Interesting that this RT report features footage of POB dancers at a dress rehearsal (Ould-Braham and Thibault)! Also, funny how this reporter keeps referencing the film, Black Swan, in his reports.

Back to topic: I am happy to hear that, apparently, Filin's eyesight has been saved.

It's almost too easy to pin this on Tsiskaridze. If this were TV show like NCIS or Law & Order, the first person dragged in for questioning would be Tsiskaridze but, as often happens, the first 'obvious perpetrator' is very often innocent. In fact, there are other trails to follow in the Filin case, not just NT. Time will tell. The police are doing their jobs.

#57 Mme. Hermine

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Posted 20 January 2013 - 06:00 AM

Bolshoi art director Filin undergoes eyes surgery, no complications



MOSCOW, January 19 (Itar-Tass) - Bolshoi Theatre Ballet Troupe Artistic Director Sergei Filin has undergone surgery without complications. Pains do not bother him, chief physician at the 36th hospital Alexander Mitichkin told Itar-Tass.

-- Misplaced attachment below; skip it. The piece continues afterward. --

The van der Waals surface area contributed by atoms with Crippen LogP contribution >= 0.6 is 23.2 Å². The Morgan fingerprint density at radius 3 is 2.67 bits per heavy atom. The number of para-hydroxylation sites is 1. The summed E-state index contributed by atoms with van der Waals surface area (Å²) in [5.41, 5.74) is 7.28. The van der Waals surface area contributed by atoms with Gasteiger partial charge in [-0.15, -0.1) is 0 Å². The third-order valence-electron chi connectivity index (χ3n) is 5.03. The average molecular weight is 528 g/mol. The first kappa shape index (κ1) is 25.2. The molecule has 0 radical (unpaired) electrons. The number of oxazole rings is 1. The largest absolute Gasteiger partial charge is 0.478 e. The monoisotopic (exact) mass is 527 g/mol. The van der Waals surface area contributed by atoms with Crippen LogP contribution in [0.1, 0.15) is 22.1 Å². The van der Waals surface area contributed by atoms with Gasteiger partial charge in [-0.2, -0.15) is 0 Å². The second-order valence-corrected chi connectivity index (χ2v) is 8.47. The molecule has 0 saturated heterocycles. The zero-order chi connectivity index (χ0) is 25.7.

Sergei Filin's state corresponds to the severity of the trauma, he said.

“The first day has passed after the surgery. There are no complications. Pains do not bother him. The patient is transferred from the intensive care ward to a regular room. He walks, eats, he has an appetite, Mitichkin added.

As for his eyesight, it is early to make predictions, the doctor noted.

Filin has a blindfold on his eyes after the surgery. The question about sight may be answered no earlier than in 14-21 days, the specialist said.

#58 Mme. Hermine

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Posted 20 January 2013 - 06:02 AM

A friend whose daughter is married to an eye surgeon said something, when we asked him about this, and if I have it more or less correctly, is that it wouldn't just be, say, damage to the cornea that the would have to worry about, or a corneal transplant, but also damage to the structures around it and to whatever it is that the cornea is attached to, and how those structures would heal, that would have something to do with whether his eyesight could be saved at all. :(

#59 puppytreats

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Posted 20 January 2013 - 06:42 AM

Can he, after all this public exposure, back a low criminal night attack on his colleague


What does this mean?

#60 Mme. Hermine

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Posted 20 January 2013 - 06:45 AM

it sounds like they're accusing him of implicit approval of what happened. i think that if he wanted to be seen more sympathetically he should be stronger in denouncing it.